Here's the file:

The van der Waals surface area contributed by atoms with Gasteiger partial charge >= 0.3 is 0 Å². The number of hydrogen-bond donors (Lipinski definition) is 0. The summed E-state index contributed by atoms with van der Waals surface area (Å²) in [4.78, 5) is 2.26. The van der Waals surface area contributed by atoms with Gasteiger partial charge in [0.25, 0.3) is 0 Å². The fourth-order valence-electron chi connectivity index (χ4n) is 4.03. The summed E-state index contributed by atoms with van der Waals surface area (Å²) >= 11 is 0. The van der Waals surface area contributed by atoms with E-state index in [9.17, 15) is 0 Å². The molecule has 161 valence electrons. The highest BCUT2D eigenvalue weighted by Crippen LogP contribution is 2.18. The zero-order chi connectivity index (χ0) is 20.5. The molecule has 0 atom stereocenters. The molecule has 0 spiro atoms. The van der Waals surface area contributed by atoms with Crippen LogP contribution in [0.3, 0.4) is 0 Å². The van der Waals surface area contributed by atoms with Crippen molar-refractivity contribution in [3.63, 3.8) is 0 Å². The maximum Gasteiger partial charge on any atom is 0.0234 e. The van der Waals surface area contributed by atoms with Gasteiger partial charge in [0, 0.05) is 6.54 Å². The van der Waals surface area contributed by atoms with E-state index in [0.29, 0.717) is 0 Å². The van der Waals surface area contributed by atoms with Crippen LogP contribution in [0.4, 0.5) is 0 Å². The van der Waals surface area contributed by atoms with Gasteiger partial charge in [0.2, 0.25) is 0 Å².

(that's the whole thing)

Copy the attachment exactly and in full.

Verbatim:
The van der Waals surface area contributed by atoms with Gasteiger partial charge >= 0.3 is 0 Å². The number of hydrogen-bond donors (Lipinski definition) is 0. The summed E-state index contributed by atoms with van der Waals surface area (Å²) in [4.78, 5) is 2.26. The van der Waals surface area contributed by atoms with Gasteiger partial charge in [0.25, 0.3) is 0 Å². The fourth-order valence-electron chi connectivity index (χ4n) is 4.03. The summed E-state index contributed by atoms with van der Waals surface area (Å²) >= 11 is 0. The van der Waals surface area contributed by atoms with E-state index in [9.17, 15) is 0 Å². The molecule has 161 valence electrons. The highest BCUT2D eigenvalue weighted by Crippen LogP contribution is 2.18. The zero-order chi connectivity index (χ0) is 20.5. The molecule has 0 atom stereocenters. The molecule has 0 spiro atoms. The van der Waals surface area contributed by atoms with Crippen LogP contribution in [0.3, 0.4) is 0 Å². The van der Waals surface area contributed by atoms with Crippen molar-refractivity contribution in [3.63, 3.8) is 0 Å². The maximum Gasteiger partial charge on any atom is 0.0234 e. The van der Waals surface area contributed by atoms with Gasteiger partial charge in [0, 0.05) is 6.54 Å². The van der Waals surface area contributed by atoms with E-state index in [0.29, 0.717) is 0 Å². The van der Waals surface area contributed by atoms with Crippen LogP contribution in [0.4, 0.5) is 0 Å². The van der Waals surface area contributed by atoms with Gasteiger partial charge in [0.2, 0.25) is 0 Å².